Direct care staff have a critical role to play in helping people learn how to exercise choice, whether they are serving as a supporter or not.
For some people with disabilities, making decisions on their own will be a new experience. In some cases, particularly for people with intellectual or developmental disabilities, someone else may have been making decisions for them for them for years – their parents, their guardian, institutional staff, program staff.
The place to start is to consider the ways we make decisions in our lives and make them the same ways that people with disabilities can make decisions in theirs.
For people with I/DD, a direct care staff person may be one of the people – perhaps the only ones — who play the support role, the person to whom to turn for advice and information.
Here are some tools we think can work, based on our experience and our observations of interactions between staff and people with disabilities:
- Always include the individual in the conversation; ask for his/her opinion, even if you are talking about routine day-to-day matters, such as clothing (what shirt do you want to wear today? the green one? the striped one?); breakfast selections (oatmeal or eggs?); choice of activities (watch the news, converse with colleagues, etc.).
- Encourage and support people to make their own decisions.
- Respect those decisions.
Training in decision making should be incorporated in treatment and services plans like ISPs and IEPs. The plan could include language and provisions that all staff will, for example:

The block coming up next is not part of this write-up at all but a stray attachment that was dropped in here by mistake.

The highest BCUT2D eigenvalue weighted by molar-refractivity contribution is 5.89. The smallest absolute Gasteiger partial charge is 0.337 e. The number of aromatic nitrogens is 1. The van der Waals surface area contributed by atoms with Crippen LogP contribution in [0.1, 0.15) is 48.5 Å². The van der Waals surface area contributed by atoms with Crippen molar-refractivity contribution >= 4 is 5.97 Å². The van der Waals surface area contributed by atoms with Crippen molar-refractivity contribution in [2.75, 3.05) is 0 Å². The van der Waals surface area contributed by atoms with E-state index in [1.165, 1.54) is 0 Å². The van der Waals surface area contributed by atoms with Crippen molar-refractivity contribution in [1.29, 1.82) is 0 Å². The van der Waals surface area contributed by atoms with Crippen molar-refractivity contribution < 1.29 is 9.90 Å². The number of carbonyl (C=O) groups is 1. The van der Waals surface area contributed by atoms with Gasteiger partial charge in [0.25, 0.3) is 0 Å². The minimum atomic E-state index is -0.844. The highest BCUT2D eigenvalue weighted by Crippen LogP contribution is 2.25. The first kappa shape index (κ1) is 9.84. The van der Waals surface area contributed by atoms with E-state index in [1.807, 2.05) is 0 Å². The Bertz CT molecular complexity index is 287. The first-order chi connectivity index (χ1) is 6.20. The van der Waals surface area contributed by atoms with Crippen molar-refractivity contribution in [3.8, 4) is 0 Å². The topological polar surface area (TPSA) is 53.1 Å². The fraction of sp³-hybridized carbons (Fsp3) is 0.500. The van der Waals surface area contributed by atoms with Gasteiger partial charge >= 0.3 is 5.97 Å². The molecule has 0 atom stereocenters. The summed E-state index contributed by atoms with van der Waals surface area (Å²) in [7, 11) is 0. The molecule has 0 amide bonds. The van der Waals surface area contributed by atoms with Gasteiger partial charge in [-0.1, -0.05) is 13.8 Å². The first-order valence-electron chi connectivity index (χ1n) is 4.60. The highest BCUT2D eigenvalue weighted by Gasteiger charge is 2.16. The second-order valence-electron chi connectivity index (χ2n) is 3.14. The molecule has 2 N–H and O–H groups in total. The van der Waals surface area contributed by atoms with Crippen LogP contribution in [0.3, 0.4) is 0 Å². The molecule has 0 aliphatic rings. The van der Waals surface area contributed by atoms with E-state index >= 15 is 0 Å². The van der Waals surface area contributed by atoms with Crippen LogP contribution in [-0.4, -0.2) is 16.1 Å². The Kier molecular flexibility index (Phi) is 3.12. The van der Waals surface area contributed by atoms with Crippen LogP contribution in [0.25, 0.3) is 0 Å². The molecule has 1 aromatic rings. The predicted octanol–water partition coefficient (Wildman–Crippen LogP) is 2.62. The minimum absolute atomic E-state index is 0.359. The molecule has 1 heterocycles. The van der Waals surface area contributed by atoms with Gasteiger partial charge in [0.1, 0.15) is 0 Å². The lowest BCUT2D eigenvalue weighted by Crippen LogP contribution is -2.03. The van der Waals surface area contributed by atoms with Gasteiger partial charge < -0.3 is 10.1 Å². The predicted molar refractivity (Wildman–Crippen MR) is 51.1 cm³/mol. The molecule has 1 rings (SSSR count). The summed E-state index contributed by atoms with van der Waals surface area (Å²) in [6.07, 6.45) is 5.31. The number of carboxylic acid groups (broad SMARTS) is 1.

- Always interact with individuals with the belief that all people with necessary supports can make their own decisions, regardless of the extent of disability.
- Reject that only when there is conclusive proof that even with support, it is impossible.
- When there is such proof, design a plan to teach decision-making.
To design a decision-making plan, direct care staff can assist by helping to identify the person’s:
- Preferences, health status, strengths, values, developmental needs, strengths, interests, talents, service needs, including his or her
- Interests: like hobbies and activities that energize people mentally,physically, emotionally,
- Talents : like natural abilities/gifts: music, skills, writing, reading
- Values: those core beliefs that are important to people
- Environmental preferences: where person feels comfortable, motivated
- Dreams, goals: can be reflected in activities such as employment, where a person lives and with whom, relationships
The decision-making plan should advance self-advocacy and self-determination through person-centered planning:
- Encouraging self-advocacy: speaking up for oneself
- Encourage self-determination: the right to be provided opportunities, supports and authority to make choices and decisions about one’s life
- Identify and focus on preferences, interests and goals
- Identify and explore opportunities to make meaningful choices to realize goals
- Teach individuals to assume responsibility for their choices